Finally, five selected optimal solutions are analyzed using refined numerical modeling based on the finite volume method. These solutions are listed in Table 3 with the corresponding residual energy rates reported from the optimization procedure and that evaluated from the numerical simulations. The relative differences between optimal and numerical results are also given. They show that the results are close to each other except for solution #17, where the difference reaches 18%. This relatively great difference is due to the cluster center position of the solution. This center is situated near the transition flow zone just outside the border of the skimming flow zone. This does happen if no correction technique is used in the clustering phase to replace the centers at good positions. Solution #17 is thus outside the assumptions made at the beginning for application of Equations (2) and (4), so the right residual energy rate calculation is that given by the numerical simulation. Other numerical results related to field velocity, the shear stresses and flow turbulence may also be given if needed to enhance the decision making for the final design parameters. Therefore, the optimization procedure here is very useful; it leads to selection of very few optimal solutions to be analyzed with heavy numerical simulation or with expansive and time-consuming experimental modeling.

Solution # . | . | Numerical . | Difference (%) . |
---|---|---|---|

1 | 61.75 | 57.99 | 6.09 |

4 | 53.4 | 48.78 | 8.65 |

6 | 64.83 | 60.38 | 6.86 |

17 | 52.94 | 62.80 | 18.62 |

18 | 76.94 | 77.30 | 0.468 |

Solution # . | . | Numerical . | Difference (%) . |
---|---|---|---|

1 | 61.75 | 57.99 | 6.09 |

4 | 53.4 | 48.78 | 8.65 |

6 | 64.83 | 60.38 | 6.86 |

17 | 52.94 | 62.80 | 18.62 |

18 | 76.94 | 77.30 | 0.468 |

## CONCLUSION

The most important points in hydraulic engineering dealing with spillways are reduction of both residual energy and total construction cost. In the present work, an optimization procedure is proposed for stepped spillway design that gives maximum energy dissipation rate and minimum construction cost considering independently the chute and stilling basin costs. The multi-objective particle swarm optimization (MOPSO) is first employed to determine the best spillway dimensions (spillway width, step height and stilling basin length) that satisfy the above three objectives. A large number of Pareto solutions are obtained and then reduced to a small exploitable number by using K-means clustering algorithm. Then the clustered solutions are weighted following the pseudo-weight vector approach to facilitate the decision making. The obtained results are also used to derive an approximate expression for stepped spillways total cost versus flow energy dissipation rate. The optimization procedure may be considered as a useful tool to select a few optimal solutions to be analyzed with heavy numerical simulations or with experimental modeling for more desired results.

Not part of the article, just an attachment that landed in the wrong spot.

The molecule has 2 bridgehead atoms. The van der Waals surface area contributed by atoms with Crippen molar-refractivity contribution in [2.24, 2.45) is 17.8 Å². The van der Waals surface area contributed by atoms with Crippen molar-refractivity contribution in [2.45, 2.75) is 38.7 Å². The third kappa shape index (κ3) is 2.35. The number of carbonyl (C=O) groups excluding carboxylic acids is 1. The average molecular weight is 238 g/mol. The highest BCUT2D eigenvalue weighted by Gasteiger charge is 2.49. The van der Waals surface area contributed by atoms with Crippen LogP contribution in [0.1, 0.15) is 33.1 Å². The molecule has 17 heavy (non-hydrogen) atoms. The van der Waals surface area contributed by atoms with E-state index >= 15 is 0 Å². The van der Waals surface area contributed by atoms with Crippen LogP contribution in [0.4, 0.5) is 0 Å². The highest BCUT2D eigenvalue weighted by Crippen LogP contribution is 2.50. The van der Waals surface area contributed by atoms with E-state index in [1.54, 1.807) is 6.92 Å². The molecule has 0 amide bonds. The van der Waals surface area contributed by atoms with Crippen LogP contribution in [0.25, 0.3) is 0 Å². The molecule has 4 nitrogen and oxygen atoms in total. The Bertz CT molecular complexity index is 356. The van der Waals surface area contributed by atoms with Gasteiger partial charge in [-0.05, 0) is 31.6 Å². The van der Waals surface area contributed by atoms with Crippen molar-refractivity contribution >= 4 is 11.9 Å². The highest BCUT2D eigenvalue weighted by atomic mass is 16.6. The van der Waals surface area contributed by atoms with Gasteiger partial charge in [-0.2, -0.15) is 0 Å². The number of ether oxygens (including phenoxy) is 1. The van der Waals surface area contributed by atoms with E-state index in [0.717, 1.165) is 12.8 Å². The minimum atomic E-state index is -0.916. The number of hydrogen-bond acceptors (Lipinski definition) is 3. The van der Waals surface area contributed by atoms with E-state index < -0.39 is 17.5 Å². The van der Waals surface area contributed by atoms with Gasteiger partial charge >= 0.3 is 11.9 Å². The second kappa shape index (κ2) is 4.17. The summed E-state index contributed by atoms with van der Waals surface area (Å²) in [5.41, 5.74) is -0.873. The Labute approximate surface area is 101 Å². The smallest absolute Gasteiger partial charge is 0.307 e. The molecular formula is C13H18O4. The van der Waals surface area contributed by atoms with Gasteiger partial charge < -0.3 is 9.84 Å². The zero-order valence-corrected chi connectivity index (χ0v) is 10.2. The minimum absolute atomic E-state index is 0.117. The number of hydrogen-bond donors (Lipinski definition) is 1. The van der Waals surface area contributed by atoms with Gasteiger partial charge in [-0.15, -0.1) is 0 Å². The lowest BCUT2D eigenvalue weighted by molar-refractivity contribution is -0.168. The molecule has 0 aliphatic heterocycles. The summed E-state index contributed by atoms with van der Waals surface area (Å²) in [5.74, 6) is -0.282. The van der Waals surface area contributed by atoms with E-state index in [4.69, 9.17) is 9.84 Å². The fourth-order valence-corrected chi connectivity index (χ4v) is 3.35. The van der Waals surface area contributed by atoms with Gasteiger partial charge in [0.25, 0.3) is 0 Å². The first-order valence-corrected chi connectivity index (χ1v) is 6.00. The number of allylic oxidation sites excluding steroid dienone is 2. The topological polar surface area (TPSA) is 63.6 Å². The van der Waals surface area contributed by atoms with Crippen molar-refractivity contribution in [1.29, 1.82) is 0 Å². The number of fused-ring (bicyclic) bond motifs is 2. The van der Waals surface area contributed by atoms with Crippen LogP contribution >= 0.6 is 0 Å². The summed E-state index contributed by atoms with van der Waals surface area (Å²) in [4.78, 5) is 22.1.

It was found that, due to the implemented clustering technique, one among the solutions provided by the present procedure leads to an energy dissipation rate that differs from the one computed by numerical simulations. The clustering algorithm used herein needs enhancement to take into account flow regime limits in computing clusters means’ positions. Moreover, including more flow characteristics in the optimization procedure, such as pressure distributions and shear stresses, will bring more information for the decision making about the optimal solution to be retained.

Finally, the present procedure may be applied to any multi-objective optimization problem, providing equations governing the objective functions to minimize. The developed code can be easily extended or modified to solve other optimization problems.

## DATA AVAILABILITY STATEMENT

All relevant data are included in the paper or its Supplementary Information.